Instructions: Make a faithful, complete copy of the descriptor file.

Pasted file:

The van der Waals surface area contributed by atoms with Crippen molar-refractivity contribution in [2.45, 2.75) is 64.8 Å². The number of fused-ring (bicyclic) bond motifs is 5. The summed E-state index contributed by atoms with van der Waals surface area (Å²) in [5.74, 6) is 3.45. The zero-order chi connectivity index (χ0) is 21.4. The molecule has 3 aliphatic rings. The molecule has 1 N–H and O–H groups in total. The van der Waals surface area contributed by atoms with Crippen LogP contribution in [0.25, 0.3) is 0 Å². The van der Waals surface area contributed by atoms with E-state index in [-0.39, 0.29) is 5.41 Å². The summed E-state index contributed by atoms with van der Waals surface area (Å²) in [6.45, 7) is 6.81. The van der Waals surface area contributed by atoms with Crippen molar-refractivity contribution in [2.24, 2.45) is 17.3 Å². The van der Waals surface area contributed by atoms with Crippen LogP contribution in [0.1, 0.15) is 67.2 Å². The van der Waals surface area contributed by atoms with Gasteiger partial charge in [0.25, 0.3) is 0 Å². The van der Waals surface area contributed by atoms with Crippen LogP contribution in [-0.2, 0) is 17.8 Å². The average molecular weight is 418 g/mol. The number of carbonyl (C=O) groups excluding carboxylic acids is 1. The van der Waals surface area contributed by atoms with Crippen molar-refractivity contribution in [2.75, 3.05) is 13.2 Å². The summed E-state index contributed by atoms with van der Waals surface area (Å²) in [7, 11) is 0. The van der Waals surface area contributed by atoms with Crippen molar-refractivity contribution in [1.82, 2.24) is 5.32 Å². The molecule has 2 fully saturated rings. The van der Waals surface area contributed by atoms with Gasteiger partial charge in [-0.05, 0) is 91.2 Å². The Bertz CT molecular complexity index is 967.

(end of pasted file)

The van der Waals surface area contributed by atoms with Crippen molar-refractivity contribution in [2.45, 2.75) is 64.8 Å². The number of fused-ring (bicyclic) bond motifs is 5. The summed E-state index contributed by atoms with van der Waals surface area (Å²) in [5.74, 6) is 3.45. The zero-order chi connectivity index (χ0) is 21.4. The molecule has 3 aliphatic rings. The molecule has 1 N–H and O–H groups in total. The van der Waals surface area contributed by atoms with Crippen LogP contribution in [0.25, 0.3) is 0 Å². The van der Waals surface area contributed by atoms with E-state index in [-0.39, 0.29) is 5.41 Å². The summed E-state index contributed by atoms with van der Waals surface area (Å²) in [6.45, 7) is 6.81. The van der Waals surface area contributed by atoms with Crippen molar-refractivity contribution in [2.24, 2.45) is 17.3 Å². The van der Waals surface area contributed by atoms with Crippen LogP contribution in [0.1, 0.15) is 67.2 Å². The van der Waals surface area contributed by atoms with Gasteiger partial charge in [0.25, 0.3) is 0 Å². The van der Waals surface area contributed by atoms with Crippen LogP contribution in [-0.2, 0) is 17.8 Å². The average molecular weight is 418 g/mol. The number of carbonyl (C=O) groups excluding carboxylic acids is 1. The van der Waals surface area contributed by atoms with Crippen molar-refractivity contribution in [2.75, 3.05) is 13.2 Å². The summed E-state index contributed by atoms with van der Waals surface area (Å²) in [7, 11) is 0. The van der Waals surface area contributed by atoms with Crippen molar-refractivity contribution in [1.82, 2.24) is 5.32 Å². The molecule has 2 fully saturated rings. The van der Waals surface area contributed by atoms with Gasteiger partial charge in [-0.05, 0) is 91.2 Å². The Bertz CT molecular complexity index is 967.